Infections, Immunity and Microbes

David Onion

Flow Cytometry Facility Manager, Faculty of Medicine & Health Sciences



I am a research scientist with 20 year's experience in the fields of Cancer and Immunology. My research focuses on the influence of the tumor microenvironment on tumour cell biology and sensitivity to chemotherapy. I have particular expertise in ex vivo models and cytometry and I manage the University of Nottingham Flow Cytometry Facility.

Expertise Summary

My career long use of flow cytometry as a tool to measure immune-oncology, the tumour microenvironment, immune responses to cancer gene therapy vectors and to develop immunotherapeutics has led a number of basic research contributions and to the advancement of research technology. I also day-to-day leverage this experience to advance and extend the use of flow cytometric technology to many areas of research at the University of Nottingham.

My extensive experience in developing novel model systems and novel ways to measure immune-pathogen and immune-cancer cell interactions has led to new ways to fluorescently label and investigate virus binding and sub-cellular trafficking using Imaging cytometry, flow cytometry and conventional confocal microscopy. These have fed in to the advancement adenoviral cancer gene therapy vectors currently under clinical investigation. I developed an array of immune-assays that have led to a significant contribution to the understanding of how vector immune responses influence the efficacy of viral vectors in the clinical setting of both cancer gene therapy and vaccine fields. The subsequent understanding of immune control of adenovirus replication has also led to the advancement of immunotherapies for the treatment of adenovirus infection in paediatric stem cell transplantation recipients.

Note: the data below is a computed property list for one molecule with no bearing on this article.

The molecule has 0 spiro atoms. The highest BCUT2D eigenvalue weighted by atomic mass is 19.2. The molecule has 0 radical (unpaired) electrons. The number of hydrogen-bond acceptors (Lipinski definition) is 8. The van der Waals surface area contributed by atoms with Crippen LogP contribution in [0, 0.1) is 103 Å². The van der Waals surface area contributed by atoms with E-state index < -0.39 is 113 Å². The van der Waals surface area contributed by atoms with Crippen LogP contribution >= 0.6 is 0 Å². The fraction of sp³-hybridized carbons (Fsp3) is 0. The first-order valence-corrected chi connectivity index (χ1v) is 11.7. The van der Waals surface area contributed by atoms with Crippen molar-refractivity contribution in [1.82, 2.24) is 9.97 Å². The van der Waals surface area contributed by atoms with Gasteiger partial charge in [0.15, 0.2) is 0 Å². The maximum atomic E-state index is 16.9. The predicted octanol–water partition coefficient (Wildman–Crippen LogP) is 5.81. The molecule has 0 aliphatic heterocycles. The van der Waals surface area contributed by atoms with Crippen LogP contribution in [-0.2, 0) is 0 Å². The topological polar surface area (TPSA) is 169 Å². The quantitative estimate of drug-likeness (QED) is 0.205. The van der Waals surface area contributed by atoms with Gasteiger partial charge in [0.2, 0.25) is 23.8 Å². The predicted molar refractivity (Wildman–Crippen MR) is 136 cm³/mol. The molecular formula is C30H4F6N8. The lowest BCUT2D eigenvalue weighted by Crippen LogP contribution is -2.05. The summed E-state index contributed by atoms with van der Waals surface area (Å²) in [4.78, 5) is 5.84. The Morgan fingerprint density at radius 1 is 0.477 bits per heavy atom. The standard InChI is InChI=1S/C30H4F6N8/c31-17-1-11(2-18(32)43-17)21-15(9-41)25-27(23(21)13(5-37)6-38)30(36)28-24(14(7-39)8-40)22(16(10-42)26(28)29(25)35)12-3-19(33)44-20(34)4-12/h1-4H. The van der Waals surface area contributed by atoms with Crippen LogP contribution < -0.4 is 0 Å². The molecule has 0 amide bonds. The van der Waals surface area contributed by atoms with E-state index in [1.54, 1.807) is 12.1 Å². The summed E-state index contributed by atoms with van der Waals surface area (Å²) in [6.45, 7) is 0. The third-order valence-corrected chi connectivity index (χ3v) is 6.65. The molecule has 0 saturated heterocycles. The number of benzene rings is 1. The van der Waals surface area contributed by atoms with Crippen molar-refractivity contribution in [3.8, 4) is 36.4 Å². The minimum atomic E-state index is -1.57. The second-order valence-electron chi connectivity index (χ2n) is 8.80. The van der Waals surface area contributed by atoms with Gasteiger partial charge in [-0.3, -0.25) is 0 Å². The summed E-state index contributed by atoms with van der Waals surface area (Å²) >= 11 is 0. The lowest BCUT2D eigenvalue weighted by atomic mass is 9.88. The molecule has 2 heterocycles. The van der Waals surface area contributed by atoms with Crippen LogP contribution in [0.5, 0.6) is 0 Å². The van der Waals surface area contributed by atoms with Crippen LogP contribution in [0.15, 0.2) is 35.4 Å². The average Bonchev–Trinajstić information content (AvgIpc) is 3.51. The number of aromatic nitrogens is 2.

My current focus is on the refinement and development of pre-clinical tumour models, which are more reflective of the human disease and hence better able to predict patient efficacy. With a particular focus on the tumour microenvironment of Non-Small Cell Lung and Oesophageal Cancer, I have developed a unique 3D assay that can incorporate patient derived tumour cells as well as the ancillary cells of the tumour microenvironment and have demonstrated accurate prediction of patient sensitivity to chemotherapeutics. This has resulted in advancement in the understanding of resistance to chemotherapy in the setting of NSCLC and also a potential new way to determine whether a patient would be benefit from chemotherapy in oesophageal cancer.

Recent Publications

Infections, Immunity and Microbes

School of Life Sciences
University of Nottingham
Medical School
Queen's Medical Centre
Nottingham NG7 2UH